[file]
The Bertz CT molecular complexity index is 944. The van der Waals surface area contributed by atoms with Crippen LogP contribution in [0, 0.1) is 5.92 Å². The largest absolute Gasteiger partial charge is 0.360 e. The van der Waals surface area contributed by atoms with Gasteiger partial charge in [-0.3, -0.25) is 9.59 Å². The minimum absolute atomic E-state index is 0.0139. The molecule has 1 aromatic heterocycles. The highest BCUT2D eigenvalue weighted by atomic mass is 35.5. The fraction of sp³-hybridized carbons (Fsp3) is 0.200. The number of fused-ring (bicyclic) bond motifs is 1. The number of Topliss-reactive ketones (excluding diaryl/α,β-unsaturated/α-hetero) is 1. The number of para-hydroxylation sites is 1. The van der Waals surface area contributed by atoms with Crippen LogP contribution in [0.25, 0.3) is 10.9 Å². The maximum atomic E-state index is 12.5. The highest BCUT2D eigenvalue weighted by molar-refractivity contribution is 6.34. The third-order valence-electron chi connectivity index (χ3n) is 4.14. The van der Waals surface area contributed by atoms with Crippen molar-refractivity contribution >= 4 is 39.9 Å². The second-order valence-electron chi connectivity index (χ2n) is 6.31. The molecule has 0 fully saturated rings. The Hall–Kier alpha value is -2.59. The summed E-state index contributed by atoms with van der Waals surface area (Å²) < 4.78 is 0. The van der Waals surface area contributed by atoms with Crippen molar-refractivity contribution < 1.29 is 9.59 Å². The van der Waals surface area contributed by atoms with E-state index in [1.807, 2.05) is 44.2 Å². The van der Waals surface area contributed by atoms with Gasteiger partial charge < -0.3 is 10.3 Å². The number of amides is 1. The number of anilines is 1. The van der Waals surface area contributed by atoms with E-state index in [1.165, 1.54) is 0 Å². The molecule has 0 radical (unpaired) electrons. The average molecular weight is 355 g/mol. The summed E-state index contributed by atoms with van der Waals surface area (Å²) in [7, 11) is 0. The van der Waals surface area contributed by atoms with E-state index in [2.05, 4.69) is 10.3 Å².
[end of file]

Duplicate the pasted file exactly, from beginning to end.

The Bertz CT molecular complexity index is 944. The van der Waals surface area contributed by atoms with Crippen LogP contribution in [0, 0.1) is 5.92 Å². The largest absolute Gasteiger partial charge is 0.360 e. The van der Waals surface area contributed by atoms with Gasteiger partial charge in [-0.3, -0.25) is 9.59 Å². The minimum absolute atomic E-state index is 0.0139. The molecule has 1 aromatic heterocycles. The highest BCUT2D eigenvalue weighted by atomic mass is 35.5. The fraction of sp³-hybridized carbons (Fsp3) is 0.200. The number of fused-ring (bicyclic) bond motifs is 1. The number of Topliss-reactive ketones (excluding diaryl/α,β-unsaturated/α-hetero) is 1. The number of para-hydroxylation sites is 1. The van der Waals surface area contributed by atoms with Crippen LogP contribution in [0.25, 0.3) is 10.9 Å². The maximum atomic E-state index is 12.5. The highest BCUT2D eigenvalue weighted by molar-refractivity contribution is 6.34. The third-order valence-electron chi connectivity index (χ3n) is 4.14. The van der Waals surface area contributed by atoms with Crippen molar-refractivity contribution >= 4 is 39.9 Å². The second-order valence-electron chi connectivity index (χ2n) is 6.31. The molecule has 0 fully saturated rings. The Hall–Kier alpha value is -2.59. The summed E-state index contributed by atoms with van der Waals surface area (Å²) < 4.78 is 0. The van der Waals surface area contributed by atoms with Crippen molar-refractivity contribution < 1.29 is 9.59 Å². The van der Waals surface area contributed by atoms with E-state index in [1.807, 2.05) is 44.2 Å². The van der Waals surface area contributed by atoms with Gasteiger partial charge < -0.3 is 10.3 Å². The number of amides is 1. The number of anilines is 1. The van der Waals surface area contributed by atoms with E-state index in [1.165, 1.54) is 0 Å². The molecule has 0 radical (unpaired) electrons. The average molecular weight is 355 g/mol. The summed E-state index contributed by atoms with van der Waals surface area (Å²) in [7, 11) is 0. The van der Waals surface area contributed by atoms with E-state index in [2.05, 4.69) is 10.3 Å².